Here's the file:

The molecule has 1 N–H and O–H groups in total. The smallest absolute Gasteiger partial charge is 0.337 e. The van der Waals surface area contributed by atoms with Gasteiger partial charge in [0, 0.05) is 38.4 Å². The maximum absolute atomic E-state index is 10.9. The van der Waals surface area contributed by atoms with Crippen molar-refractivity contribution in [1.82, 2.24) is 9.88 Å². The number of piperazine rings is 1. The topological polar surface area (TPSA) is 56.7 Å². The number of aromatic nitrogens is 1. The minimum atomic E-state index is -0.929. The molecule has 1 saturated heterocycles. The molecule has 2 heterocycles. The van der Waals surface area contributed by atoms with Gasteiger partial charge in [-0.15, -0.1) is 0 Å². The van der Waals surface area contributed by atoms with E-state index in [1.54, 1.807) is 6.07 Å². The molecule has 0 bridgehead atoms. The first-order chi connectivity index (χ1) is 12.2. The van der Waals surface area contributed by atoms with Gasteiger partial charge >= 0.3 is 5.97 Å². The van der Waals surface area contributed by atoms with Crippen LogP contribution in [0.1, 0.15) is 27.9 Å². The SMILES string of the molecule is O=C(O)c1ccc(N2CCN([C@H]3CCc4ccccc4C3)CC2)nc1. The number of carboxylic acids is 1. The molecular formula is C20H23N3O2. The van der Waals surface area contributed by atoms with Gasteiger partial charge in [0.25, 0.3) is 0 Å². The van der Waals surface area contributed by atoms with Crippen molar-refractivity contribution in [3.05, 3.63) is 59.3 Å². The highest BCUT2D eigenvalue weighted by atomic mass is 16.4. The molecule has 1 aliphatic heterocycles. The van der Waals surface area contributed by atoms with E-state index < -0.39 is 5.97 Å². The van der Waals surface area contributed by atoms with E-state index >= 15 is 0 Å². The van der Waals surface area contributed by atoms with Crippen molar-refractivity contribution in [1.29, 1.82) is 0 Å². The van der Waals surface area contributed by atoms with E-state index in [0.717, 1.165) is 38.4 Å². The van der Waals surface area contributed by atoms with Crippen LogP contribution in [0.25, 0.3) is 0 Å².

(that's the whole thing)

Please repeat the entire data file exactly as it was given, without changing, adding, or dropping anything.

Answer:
The molecule has 1 N–H and O–H groups in total. The smallest absolute Gasteiger partial charge is 0.337 e. The van der Waals surface area contributed by atoms with Gasteiger partial charge in [0, 0.05) is 38.4 Å². The maximum absolute atomic E-state index is 10.9. The van der Waals surface area contributed by atoms with Crippen molar-refractivity contribution in [1.82, 2.24) is 9.88 Å². The number of piperazine rings is 1. The topological polar surface area (TPSA) is 56.7 Å². The number of aromatic nitrogens is 1. The minimum atomic E-state index is -0.929. The molecule has 1 saturated heterocycles. The molecule has 2 heterocycles. The van der Waals surface area contributed by atoms with Gasteiger partial charge in [-0.15, -0.1) is 0 Å². The van der Waals surface area contributed by atoms with E-state index in [1.54, 1.807) is 6.07 Å². The molecule has 0 bridgehead atoms. The first-order chi connectivity index (χ1) is 12.2. The van der Waals surface area contributed by atoms with Gasteiger partial charge >= 0.3 is 5.97 Å². The van der Waals surface area contributed by atoms with Crippen LogP contribution in [0.1, 0.15) is 27.9 Å². The SMILES string of the molecule is O=C(O)c1ccc(N2CCN([C@H]3CCc4ccccc4C3)CC2)nc1. The number of carboxylic acids is 1. The molecular formula is C20H23N3O2. The van der Waals surface area contributed by atoms with Gasteiger partial charge in [0.25, 0.3) is 0 Å². The van der Waals surface area contributed by atoms with Crippen molar-refractivity contribution in [3.05, 3.63) is 59.3 Å². The highest BCUT2D eigenvalue weighted by atomic mass is 16.4. The molecule has 1 aliphatic heterocycles. The van der Waals surface area contributed by atoms with E-state index < -0.39 is 5.97 Å². The van der Waals surface area contributed by atoms with E-state index >= 15 is 0 Å². The van der Waals surface area contributed by atoms with Crippen molar-refractivity contribution in [1.29, 1.82) is 0 Å². The van der Waals surface area contributed by atoms with E-state index in [0.717, 1.165) is 38.4 Å². The van der Waals surface area contributed by atoms with Crippen LogP contribution in [0.25, 0.3) is 0 Å².